I don’t remember why Mark hugged me the first time he did, but I remember the way his arms felt wrapped hard around my chest, and I remember not knowing what to do with my face. He hugged his friends all the time, but I had never thought he considered me among them. We didn’t interact outside of choir; I didn’t know anything about him, beyond his booming laugh and his lopsided smile, but there he was, hands on my back and head just inches from mine.
I started to pay attention. When he touched other guys, there was always a laugh. It was always a joke. The only way to show affection was to coat it in a layer of implied humor. “Isn’t the very thought of it ridiculous?” the embraces would ask, “a man touching another man, without the intention of harming him?”
• • •
A boy stands in front of an old man in a dark cave. The man raises a sword into the air, presenting it to you. “It’s dangerous to go alone! Take this.” And so The Legend of Zelda begins, throwing you into its world without the slightest hint of a goal or direction. You have played enough video games to know by now that there is probably a princess that needs rescuing. But when you leave that cave, sword in hand, you are faced with a world that does not welcome you; there is no vast blue sky calling you rightwards. This place extends in all directions, slowly revealing to you new corners of itself the longer you play.
You die a lot in this game. At first it makes you angry, but you cannot bring yourself to quit. The boss of this dungeon was almost dead this time, he had to have been, and you know how to kill him now; your fingers just didn’t reach the buttons in time, hadn’t learned the rhythm yet. Death is not too great a setback when the future is so clear, but there will come a time, eventually, when you will be not know where to go next.
You might get stuck at this point for days, or even weeks. You walk away from the game, come back every few days to wander around exploring forests and burning down trees, hoping to find something, anything, only to quit again half an hour later. But you always come back. The freedom the game has given you only makes you attached to it all the more, and it refuses to sever its ties. You cannot lose in Zelda; you can only give up.
• • •
When Mark dropped his wallet in the middle of class, and asked me to pick it up for him, I thought it was the set-up for a prank. As I turned it over in my hand, I saw the thing, striped yellow and black like the tape around a crime scene, sitting in the clear plastic pocket where an ID belonged: a card from a suicide hotline. My eyes locked on his as I handed it back, and stayed there even after he turned away. Something had been hiding in him, behind his laugh and the power of his voice, and now he was showing it to me in what I assumed was not merely an accident, but instead an obvious gesture of trust and affection; I had been going through a heavy Nirvana phase since the eighth grade, and had interpreted Cobain’s suicide as romantic in the way that only an imbalanced fourteen-year-old could. As far as I was concerned, a boy letting me know he’d thought about killing himself was as good as laying rose petals across my lawn that spelled out “GO 2 PROM W/ ME.”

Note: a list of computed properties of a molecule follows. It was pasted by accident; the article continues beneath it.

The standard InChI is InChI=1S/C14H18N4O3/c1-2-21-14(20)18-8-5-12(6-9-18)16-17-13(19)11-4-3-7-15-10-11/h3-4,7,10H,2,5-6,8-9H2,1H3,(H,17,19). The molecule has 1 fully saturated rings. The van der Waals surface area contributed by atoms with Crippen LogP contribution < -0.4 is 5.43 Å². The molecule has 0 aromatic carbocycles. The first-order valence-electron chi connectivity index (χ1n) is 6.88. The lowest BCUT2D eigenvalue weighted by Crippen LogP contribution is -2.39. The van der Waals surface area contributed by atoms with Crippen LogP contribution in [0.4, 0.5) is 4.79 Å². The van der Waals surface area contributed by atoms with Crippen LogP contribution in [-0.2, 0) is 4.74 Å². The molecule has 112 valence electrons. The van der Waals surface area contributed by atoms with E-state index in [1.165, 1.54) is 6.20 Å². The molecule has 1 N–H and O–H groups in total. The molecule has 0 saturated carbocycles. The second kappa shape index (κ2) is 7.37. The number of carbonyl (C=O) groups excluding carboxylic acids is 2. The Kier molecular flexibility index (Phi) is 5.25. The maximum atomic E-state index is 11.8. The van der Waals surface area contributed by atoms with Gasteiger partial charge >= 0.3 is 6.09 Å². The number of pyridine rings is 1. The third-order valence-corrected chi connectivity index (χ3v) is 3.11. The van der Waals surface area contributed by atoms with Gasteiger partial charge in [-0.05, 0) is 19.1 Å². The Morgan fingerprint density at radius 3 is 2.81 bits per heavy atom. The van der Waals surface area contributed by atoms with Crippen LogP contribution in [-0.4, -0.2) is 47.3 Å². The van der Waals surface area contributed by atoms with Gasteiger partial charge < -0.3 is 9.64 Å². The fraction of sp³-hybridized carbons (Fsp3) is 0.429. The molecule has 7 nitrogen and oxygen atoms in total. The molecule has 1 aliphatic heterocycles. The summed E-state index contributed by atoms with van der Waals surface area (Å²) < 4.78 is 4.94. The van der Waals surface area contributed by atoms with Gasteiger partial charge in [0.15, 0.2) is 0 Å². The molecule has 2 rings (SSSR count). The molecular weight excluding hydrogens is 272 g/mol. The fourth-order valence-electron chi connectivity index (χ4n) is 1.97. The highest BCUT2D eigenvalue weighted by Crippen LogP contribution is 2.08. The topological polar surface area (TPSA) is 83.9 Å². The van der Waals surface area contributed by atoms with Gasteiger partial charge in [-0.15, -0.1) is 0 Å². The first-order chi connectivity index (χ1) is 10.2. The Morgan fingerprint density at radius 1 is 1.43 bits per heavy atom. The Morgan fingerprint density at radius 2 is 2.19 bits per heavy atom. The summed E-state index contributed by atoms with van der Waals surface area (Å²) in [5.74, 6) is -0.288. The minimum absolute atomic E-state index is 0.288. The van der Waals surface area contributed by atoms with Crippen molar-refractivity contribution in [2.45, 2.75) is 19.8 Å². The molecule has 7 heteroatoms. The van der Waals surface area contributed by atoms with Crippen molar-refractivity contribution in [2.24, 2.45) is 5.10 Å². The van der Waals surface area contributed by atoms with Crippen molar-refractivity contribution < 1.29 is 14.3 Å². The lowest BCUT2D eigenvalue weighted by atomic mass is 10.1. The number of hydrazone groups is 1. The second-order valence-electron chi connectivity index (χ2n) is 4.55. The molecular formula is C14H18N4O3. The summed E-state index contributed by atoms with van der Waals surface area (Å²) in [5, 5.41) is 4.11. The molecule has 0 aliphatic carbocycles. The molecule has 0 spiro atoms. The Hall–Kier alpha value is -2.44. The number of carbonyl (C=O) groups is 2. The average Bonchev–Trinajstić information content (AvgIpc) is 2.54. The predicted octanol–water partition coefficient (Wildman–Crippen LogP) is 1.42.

That afternoon, I started to write his name in the margins of my biology notes. When I got home from school, I’d lie in bed, play The Beatles’ “Blackbird” on loop, and imagine our first dance. It’d be a December wedding, and his last name would come first in our daughter’s hyphenation. We’d retire somewhere up north, Wisconsin maybe, or New England, and in the winters we’d hold hands and walk our dogs through snow-coated woods. I had it all planned out before I went to sleep that night, and I replayed those fantasies in my head to the point that to this day I remember my dreams of Mark more clearly than I remember his truth.
• • •